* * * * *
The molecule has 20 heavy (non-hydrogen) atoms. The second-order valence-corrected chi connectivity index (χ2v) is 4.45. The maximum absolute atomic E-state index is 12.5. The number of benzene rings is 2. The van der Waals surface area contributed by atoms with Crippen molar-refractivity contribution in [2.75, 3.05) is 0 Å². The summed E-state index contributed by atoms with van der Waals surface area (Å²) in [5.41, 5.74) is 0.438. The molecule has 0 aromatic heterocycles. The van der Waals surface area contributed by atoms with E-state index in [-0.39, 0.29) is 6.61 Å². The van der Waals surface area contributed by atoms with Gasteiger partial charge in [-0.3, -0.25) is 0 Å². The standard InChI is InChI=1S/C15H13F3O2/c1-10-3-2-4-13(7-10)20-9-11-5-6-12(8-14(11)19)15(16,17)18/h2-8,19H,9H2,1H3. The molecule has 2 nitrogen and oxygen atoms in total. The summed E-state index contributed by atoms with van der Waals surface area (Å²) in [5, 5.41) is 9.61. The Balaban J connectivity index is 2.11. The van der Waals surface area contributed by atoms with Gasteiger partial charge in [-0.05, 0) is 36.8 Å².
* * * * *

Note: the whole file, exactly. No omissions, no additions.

The molecule has 20 heavy (non-hydrogen) atoms. The second-order valence-corrected chi connectivity index (χ2v) is 4.45. The maximum absolute atomic E-state index is 12.5. The number of benzene rings is 2. The van der Waals surface area contributed by atoms with Crippen molar-refractivity contribution in [2.75, 3.05) is 0 Å². The summed E-state index contributed by atoms with van der Waals surface area (Å²) in [5.41, 5.74) is 0.438. The molecule has 0 aromatic heterocycles. The van der Waals surface area contributed by atoms with E-state index in [-0.39, 0.29) is 6.61 Å². The van der Waals surface area contributed by atoms with Gasteiger partial charge in [-0.3, -0.25) is 0 Å². The standard InChI is InChI=1S/C15H13F3O2/c1-10-3-2-4-13(7-10)20-9-11-5-6-12(8-14(11)19)15(16,17)18/h2-8,19H,9H2,1H3. The molecule has 2 nitrogen and oxygen atoms in total. The summed E-state index contributed by atoms with van der Waals surface area (Å²) in [5, 5.41) is 9.61. The Balaban J connectivity index is 2.11. The van der Waals surface area contributed by atoms with Gasteiger partial charge in [-0.05, 0) is 36.8 Å².